During the development stages of a mobile app, the timeline can get behind. This may lead to rushed protocols and a few key elements, like security, lacking in effectiveness. Developers need to take the necessary time to make sure apps are not capable of being breached. Smartphones are costly, and malicious malware, worms and viruses can disable them - rendering them useless.
Create the Right Language in Framework
If the language used in your app's framework is not correct, attackers can easily find a loophole to weasel in and gain access to control the app. This leaves users vulnerable to attacks on personal devices and the theft of any personal information that may be stored within the app. In some cases, simple modifications to the language development teams use can prevent these attacks from occurring.
Conduct Breach Tests
Hire hackers to breach your own app. The only way to know if it's penetrable is to test it. Each hacker should use a different approach so that the app can show the ability or inability to counter the attack, alert developers, or not react to the attack at all. Knowing how safe your app is by testing it from a hacker's perspective is one of the best modes of creating a safe mobile app.
Control Permissions Manually
A big issue with mobile apps is that users are not always given the option to control the permissions an app is requesting. Some want access to social networking websites, email addresses, and home addresses. If you use a mobile banking account, an important feature is the ability to set a permission control to automatically logout each time the app is closed.
Protect your Device Too
When you are developing an app, it is always a good idea to encourage your users to have an outside mobile security program installed. The backup in security is helpful and can prevent a user's device from being compromised as they can be prompted of the attempted attack and to remove the app from their device immediately. It is estimated that about 5 billion Android apps are susceptible to security attacks.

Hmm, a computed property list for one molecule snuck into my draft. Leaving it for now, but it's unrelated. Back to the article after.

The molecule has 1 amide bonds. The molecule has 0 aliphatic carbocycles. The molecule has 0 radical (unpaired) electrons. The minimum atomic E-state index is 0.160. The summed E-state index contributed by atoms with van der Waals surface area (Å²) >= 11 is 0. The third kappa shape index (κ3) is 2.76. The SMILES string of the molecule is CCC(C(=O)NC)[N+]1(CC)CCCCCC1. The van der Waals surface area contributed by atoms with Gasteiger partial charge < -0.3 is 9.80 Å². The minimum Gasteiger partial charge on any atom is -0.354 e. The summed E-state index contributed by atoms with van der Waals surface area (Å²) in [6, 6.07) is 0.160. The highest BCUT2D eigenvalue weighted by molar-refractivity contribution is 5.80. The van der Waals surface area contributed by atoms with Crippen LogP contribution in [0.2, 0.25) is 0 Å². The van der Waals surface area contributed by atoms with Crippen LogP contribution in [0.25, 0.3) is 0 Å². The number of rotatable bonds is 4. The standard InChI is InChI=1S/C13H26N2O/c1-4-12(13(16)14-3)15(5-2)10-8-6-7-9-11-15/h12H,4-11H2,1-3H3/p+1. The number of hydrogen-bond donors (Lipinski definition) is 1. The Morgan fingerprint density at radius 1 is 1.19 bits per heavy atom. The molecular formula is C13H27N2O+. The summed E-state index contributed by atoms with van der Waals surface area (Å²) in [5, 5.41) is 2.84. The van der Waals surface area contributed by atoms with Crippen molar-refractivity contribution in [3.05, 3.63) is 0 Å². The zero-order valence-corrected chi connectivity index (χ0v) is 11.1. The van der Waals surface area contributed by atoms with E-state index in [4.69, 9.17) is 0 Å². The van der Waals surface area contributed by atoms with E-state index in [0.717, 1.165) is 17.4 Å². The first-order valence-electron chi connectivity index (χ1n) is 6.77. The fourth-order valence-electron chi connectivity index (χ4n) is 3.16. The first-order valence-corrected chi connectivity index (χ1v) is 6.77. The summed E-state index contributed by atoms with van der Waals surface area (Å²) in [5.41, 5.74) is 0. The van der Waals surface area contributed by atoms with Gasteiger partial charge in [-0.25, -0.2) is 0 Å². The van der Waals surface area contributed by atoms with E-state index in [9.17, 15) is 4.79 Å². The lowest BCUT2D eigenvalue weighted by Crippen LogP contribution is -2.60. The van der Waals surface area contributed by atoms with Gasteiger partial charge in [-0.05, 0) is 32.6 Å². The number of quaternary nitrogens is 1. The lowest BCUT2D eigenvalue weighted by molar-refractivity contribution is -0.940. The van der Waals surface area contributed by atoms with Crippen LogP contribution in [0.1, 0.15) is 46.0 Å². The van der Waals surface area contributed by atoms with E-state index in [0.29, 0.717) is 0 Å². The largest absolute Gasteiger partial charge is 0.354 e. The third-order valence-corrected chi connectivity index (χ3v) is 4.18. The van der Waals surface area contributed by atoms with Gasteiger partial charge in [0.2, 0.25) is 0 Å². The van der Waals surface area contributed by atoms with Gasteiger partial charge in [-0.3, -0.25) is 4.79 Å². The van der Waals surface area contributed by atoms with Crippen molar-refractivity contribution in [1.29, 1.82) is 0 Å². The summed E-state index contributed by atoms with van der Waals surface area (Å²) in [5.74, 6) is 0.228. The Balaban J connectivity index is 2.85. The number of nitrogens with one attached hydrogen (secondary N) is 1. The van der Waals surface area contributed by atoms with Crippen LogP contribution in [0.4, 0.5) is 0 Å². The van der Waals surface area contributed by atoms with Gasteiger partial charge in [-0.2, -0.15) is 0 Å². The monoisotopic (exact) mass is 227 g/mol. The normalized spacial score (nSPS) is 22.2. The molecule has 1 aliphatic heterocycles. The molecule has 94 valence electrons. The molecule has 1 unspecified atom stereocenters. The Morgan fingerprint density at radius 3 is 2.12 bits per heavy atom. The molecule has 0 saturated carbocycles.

Any devices using the same app should all have additional security back-ups in-place. Device protection is just as important as developers creating secure apps.
Personal Information Safety
Questions surrounding personal information security, especially with mobile banking applications, exist. Sensitive personal information can be accessed in the event of a banking app security breach. In most cases, attackers go directly at the bank's protocols rather than an individual device due to the ability to gain access to thousands, if not millions, of customers' private banking information. Most banks have made adjustments to their apps, specifically after a breach, to prevent attacks from occurring.
Secure Shopping Carts
Applications that require users to make a purchase should have secure shopping carts. Major retailers, like Starbucks, have had breaches to their payment systems on mobile applications. Hackers are able to go into the payment system and copy the account numbers or credit card numbers used and steal them for their own use. Shopping carts should be tested prior to launching a mobile app to ensure that it is secure.
Developers Use Minimal Personal Information
Some apps really do want too much information. It can almost seem like an intrusion on your personal life. Giving up too much personal information to an application makes it more at risk for an attack. Attackers want the most information they can get from a person as possible. The less an app asks for, the less useful the information is to hackers.
One thing that app developers can do is give users a quick reminder notification to logout of its services and clear the browser history to erase the information input during a session. Having the ability to automatically clear the history and delete the session history should also be made available. The more features and information an app has or requests is what makes it desirable to attackers. The most important thing to take away from this information is to keep your application simple and locked up as securely as possible.